“My desire to be informed is currently at odds with my desire to stay sane.”
This funny quote from David Sipress posted by a friend rings true. The evening news seemingly becomes more distressing day by day. When we already feel pushed to the breaking point by busy schedules and demands of caring for family members with exceptional needs, there is little reserve left to cope with added distress. This second week of Advent we celebrate the light of peace, yet peace can be hard to find within our world and within ourselves.
The irony does not escape me that as I was gathering my thoughts to write about peace, my newsfeed was filled with the story of yet another mass shooting. I was setting aside time to write about peace and instead found myself writing about more senseless death.
We cannot isolate ourselves away from the world, yet we can still cultivate peace. Peace within and peace without. Cultivating peace is an important part of the “desire to stay sane” written of by Sipress. We cultivate peace outside of ourselves by engaging peacefully with others, building relationships and displaying kindness to others. It can be as simple as helping someone in a small way. Anything that reduces turmoil ushers in peace.
When Jesus was traveling crossing the Sea of Galilee, he fell asleep and a storm erupted and threatened to sink the boat. When his disciples awakened him, the chaos ceased at his words, “Peace! Be still!”
At times our lives feel like that boat tossed about on the sea. We, too, need a break from chaos to find that quiet center. We, too, can say to the chaos around us, “Peace! Be still!” and claim for ourselves the peace that Christ offers. How do we do that? We can start by taking a short break for quiet meditation. It is an easy pathway to at least a moment of inner peace. When you have a few moments to be quiet and still, sit comfortably, take a few cleansing breaths and read what follows. Engage your senses in the experience of the moment.
Picture yourself lying on a grassy hillside under a night sky. It is early winter and there is a chill in the air, but you are warm, wrapped in a thick garment with soft layers underneath. Heavy leather boots keep your feet dry and warm, and the weight of them tips your toes outward to the right and left. Your hands are deep inside your pockets, your fingers curled against the soft fabric. The air is just cold enough that the tip of your nose is cool and your cheeks have a rosy flush. There is a soft breeze that rustles the dried grass on the hillside and carries the scent of wood smoke from a hearth in the nearby village. The thick grass underneath you makes a soft pallet that your body has warmed from your lying there. Through the grass, you can feel the solid ground underneath, supporting your body, gently sloping, inviting you to relax your weight fully as you look overhead into the darkness. The evening breeze has blown away all traces of clouds and the night sky sparkles above you, full of wonder and possibilities.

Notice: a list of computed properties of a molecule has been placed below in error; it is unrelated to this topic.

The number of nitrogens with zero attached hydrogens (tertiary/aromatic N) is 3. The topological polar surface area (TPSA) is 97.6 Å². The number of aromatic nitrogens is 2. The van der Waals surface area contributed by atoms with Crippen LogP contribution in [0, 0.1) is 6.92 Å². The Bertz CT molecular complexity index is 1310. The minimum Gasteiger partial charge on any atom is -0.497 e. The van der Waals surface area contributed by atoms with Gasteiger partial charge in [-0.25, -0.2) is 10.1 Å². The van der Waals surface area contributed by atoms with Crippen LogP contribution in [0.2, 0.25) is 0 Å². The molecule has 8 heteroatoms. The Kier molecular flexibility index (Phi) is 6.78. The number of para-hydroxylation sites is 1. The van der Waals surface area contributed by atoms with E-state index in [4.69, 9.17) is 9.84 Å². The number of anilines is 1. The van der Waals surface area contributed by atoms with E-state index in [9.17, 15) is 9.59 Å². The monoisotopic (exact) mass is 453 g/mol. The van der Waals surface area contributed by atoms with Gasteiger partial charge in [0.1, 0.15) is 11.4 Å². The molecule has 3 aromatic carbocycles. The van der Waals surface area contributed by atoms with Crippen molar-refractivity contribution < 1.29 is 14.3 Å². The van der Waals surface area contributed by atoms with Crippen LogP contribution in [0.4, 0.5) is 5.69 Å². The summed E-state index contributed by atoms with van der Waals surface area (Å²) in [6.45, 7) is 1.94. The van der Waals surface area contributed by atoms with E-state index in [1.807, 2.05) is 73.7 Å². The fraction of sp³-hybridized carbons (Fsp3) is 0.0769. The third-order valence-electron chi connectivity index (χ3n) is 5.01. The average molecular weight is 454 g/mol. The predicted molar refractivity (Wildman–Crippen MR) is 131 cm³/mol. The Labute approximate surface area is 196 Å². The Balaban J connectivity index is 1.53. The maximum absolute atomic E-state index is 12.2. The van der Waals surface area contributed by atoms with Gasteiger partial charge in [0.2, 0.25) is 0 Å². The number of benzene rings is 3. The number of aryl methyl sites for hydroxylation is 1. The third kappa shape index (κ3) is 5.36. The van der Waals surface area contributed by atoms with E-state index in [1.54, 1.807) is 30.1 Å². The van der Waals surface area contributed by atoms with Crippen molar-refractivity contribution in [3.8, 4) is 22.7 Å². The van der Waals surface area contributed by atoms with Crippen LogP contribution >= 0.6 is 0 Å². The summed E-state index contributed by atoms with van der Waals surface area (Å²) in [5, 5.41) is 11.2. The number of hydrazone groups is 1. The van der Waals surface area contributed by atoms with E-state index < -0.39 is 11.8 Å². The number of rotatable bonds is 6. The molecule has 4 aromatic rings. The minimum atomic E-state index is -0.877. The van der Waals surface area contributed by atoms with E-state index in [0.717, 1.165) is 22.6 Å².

The moon and the stars give just enough light that you can see across the hillside and down to the village and you know that you are safe. A subtle movement nearby draws your attention and you turn your head, propping up on one elbow to see your flock. A brief count reassures you that they are all there, lying down in the grass with you. They are safe and at peace, gathered close to share their warmth and sleeping because they know they can trust you to keep watch. You look around the hillside and all is well, no movement save for the swaying of the grass. You settle back once more and turn your attention back to the stars. They are so bright tonight and you can see them so clearly. You start counting them, just as you do every night. It fills your time on long, silent nights of keeping watch and you have come to know the night sky very well.
But on this night you notice a new star. It is big and, and it shines directly above you, a beacon. You wonder where it came from, this new star that appeared so suddenly. What does it mean? It must be a sign of some kind. It is so bright, even in its silence you feel it calling you from the night sky. Even as you wonder what it means, somehow when you look at that star you feel a sense of peace, deep and still, and you know that it is a gift.
May the God of hope fill you with all joy and peace in believing, so that you may abound in hope by the power of the Holy Spirit. (Romans 15:13 NRS)
God of Peace, bring your peace to the world that longs for reprieve. Where there is violence, let there be peace. Where there is worry and anxiety, let there be peace. Where there is a sense of “There is too much to do and I am never enough” let there be the peace of completeness and satisfaction. In our hearts, in our minds, in our souls, and in our world, let us embrace your message, “Peace. Be still.” Amen
Rev Doc Lorna
Image Candle and Flame Reflection by Richard W.M. Jones (Self-photographed) [Public domain], via Wikimedia Commons